In China, one man has had enough. Yang Youde, who lives near the city of Wuhan, has had to begin defending his property rights with homemade artillery.
He's not fighting off who you might think. There are no roving gangs of thugs, no sneaky, shifty criminals eager to invade his home. No, privatized criminals like these present no threat to Yang. Instead, the threat comes from his own government.
The Obama administration and the Democrats are openly hostile to the First Amendment. On that issue, here is the scoreboard so far:
Gas is getting expensive again. A year ago, according to AAA’s Daily Fuel Gauge Report, the price of a gallon of regular unleaded was $2.051. That was a reasonable price, one, relatively speaking, that did not hurt American pocketbooks.
For years government has been using declarations of eminent domain to seize private property and use it, supposedly, for the public good. It's a practice that has been abused, and is almost always controversial.
It’s refreshing to see that at least one large American company is willing to take a stand against tyranny. That company, surprisingly, is Google.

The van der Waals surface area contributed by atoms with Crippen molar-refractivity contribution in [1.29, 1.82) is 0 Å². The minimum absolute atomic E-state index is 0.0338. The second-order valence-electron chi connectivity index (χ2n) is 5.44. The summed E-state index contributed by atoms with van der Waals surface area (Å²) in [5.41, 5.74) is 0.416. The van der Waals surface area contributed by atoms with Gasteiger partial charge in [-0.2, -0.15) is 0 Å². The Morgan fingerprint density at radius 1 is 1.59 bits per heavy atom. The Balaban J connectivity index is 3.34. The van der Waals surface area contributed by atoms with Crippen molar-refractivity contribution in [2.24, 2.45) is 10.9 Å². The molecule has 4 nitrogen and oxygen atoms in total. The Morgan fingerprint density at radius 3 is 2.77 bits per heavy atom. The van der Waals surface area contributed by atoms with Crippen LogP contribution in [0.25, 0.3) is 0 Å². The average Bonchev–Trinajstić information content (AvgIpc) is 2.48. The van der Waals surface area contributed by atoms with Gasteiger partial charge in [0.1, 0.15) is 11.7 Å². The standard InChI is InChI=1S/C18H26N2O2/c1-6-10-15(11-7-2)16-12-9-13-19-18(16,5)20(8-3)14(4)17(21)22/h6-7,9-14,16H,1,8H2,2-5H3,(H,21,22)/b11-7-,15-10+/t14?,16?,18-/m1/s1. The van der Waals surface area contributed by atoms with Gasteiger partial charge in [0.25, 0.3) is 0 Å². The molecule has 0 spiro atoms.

Time for an axiom: Big Government is Bad.
Or, put another way, power corrupts, absolute power corrupts absolutely.
Or, maybe another one: big government is the last, best refuge of scoundrels.
Case in point, the three taverns in Philadelphia busted recently by cops in armed, simultaneous raids.
The good news on the economy this month, according to news reports, is the modest level of inflation. On this matter, CNN reported that consumer prices "rose 2.6% during the past twelve months, according to a report from the Labor Department." But the real headlining statistic was "core CPI," watched closely CNN says, "because it strips out volatile food and energy prices." Core CPI was up overall for the past year by 1.6 percent, but in a surprise for the month of January, it fell 0.1 percent.